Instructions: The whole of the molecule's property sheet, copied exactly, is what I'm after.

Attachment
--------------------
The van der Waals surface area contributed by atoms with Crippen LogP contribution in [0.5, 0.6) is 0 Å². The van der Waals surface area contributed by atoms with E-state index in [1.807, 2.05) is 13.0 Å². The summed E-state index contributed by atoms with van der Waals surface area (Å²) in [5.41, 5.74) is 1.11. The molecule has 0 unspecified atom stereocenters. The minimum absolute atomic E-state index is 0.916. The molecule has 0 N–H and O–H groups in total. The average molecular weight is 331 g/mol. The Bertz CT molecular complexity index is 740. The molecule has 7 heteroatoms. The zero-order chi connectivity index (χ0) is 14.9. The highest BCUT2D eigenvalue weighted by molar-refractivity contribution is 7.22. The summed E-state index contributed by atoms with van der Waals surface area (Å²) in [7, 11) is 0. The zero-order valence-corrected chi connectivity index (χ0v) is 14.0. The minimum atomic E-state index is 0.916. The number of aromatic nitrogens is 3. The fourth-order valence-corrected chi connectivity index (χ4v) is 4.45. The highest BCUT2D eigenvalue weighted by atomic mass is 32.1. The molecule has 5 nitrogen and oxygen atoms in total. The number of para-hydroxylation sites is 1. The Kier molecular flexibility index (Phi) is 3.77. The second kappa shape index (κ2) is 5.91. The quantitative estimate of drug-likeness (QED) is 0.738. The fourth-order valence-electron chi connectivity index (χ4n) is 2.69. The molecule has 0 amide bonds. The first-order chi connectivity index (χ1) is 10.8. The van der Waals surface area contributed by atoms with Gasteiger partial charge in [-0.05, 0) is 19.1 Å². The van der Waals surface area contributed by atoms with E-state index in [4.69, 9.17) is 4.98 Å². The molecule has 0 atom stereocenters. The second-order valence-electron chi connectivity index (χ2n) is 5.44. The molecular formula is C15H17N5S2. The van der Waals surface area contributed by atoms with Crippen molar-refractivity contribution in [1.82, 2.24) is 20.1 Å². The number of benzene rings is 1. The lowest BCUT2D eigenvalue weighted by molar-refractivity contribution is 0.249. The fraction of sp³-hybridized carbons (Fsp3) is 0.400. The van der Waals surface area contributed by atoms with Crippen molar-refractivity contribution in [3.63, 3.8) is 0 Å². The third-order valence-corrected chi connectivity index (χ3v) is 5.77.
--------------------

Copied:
The van der Waals surface area contributed by atoms with Crippen LogP contribution in [0.5, 0.6) is 0 Å². The van der Waals surface area contributed by atoms with E-state index in [1.807, 2.05) is 13.0 Å². The summed E-state index contributed by atoms with van der Waals surface area (Å²) in [5.41, 5.74) is 1.11. The molecule has 0 unspecified atom stereocenters. The minimum absolute atomic E-state index is 0.916. The molecule has 0 N–H and O–H groups in total. The average molecular weight is 331 g/mol. The Bertz CT molecular complexity index is 740. The molecule has 7 heteroatoms. The zero-order chi connectivity index (χ0) is 14.9. The highest BCUT2D eigenvalue weighted by molar-refractivity contribution is 7.22. The summed E-state index contributed by atoms with van der Waals surface area (Å²) in [7, 11) is 0. The zero-order valence-corrected chi connectivity index (χ0v) is 14.0. The minimum atomic E-state index is 0.916. The number of aromatic nitrogens is 3. The fourth-order valence-corrected chi connectivity index (χ4v) is 4.45. The highest BCUT2D eigenvalue weighted by atomic mass is 32.1. The molecule has 5 nitrogen and oxygen atoms in total. The number of para-hydroxylation sites is 1. The Kier molecular flexibility index (Phi) is 3.77. The second kappa shape index (κ2) is 5.91. The quantitative estimate of drug-likeness (QED) is 0.738. The fourth-order valence-electron chi connectivity index (χ4n) is 2.69. The molecule has 0 amide bonds. The first-order chi connectivity index (χ1) is 10.8. The van der Waals surface area contributed by atoms with Gasteiger partial charge in [-0.05, 0) is 19.1 Å². The van der Waals surface area contributed by atoms with E-state index in [4.69, 9.17) is 4.98 Å². The molecule has 0 atom stereocenters. The second-order valence-electron chi connectivity index (χ2n) is 5.44. The molecular formula is C15H17N5S2. The van der Waals surface area contributed by atoms with Crippen molar-refractivity contribution in [1.82, 2.24) is 20.1 Å². The number of benzene rings is 1. The lowest BCUT2D eigenvalue weighted by molar-refractivity contribution is 0.249. The fraction of sp³-hybridized carbons (Fsp3) is 0.400. The van der Waals surface area contributed by atoms with Crippen molar-refractivity contribution in [3.63, 3.8) is 0 Å². The third-order valence-corrected chi connectivity index (χ3v) is 5.77.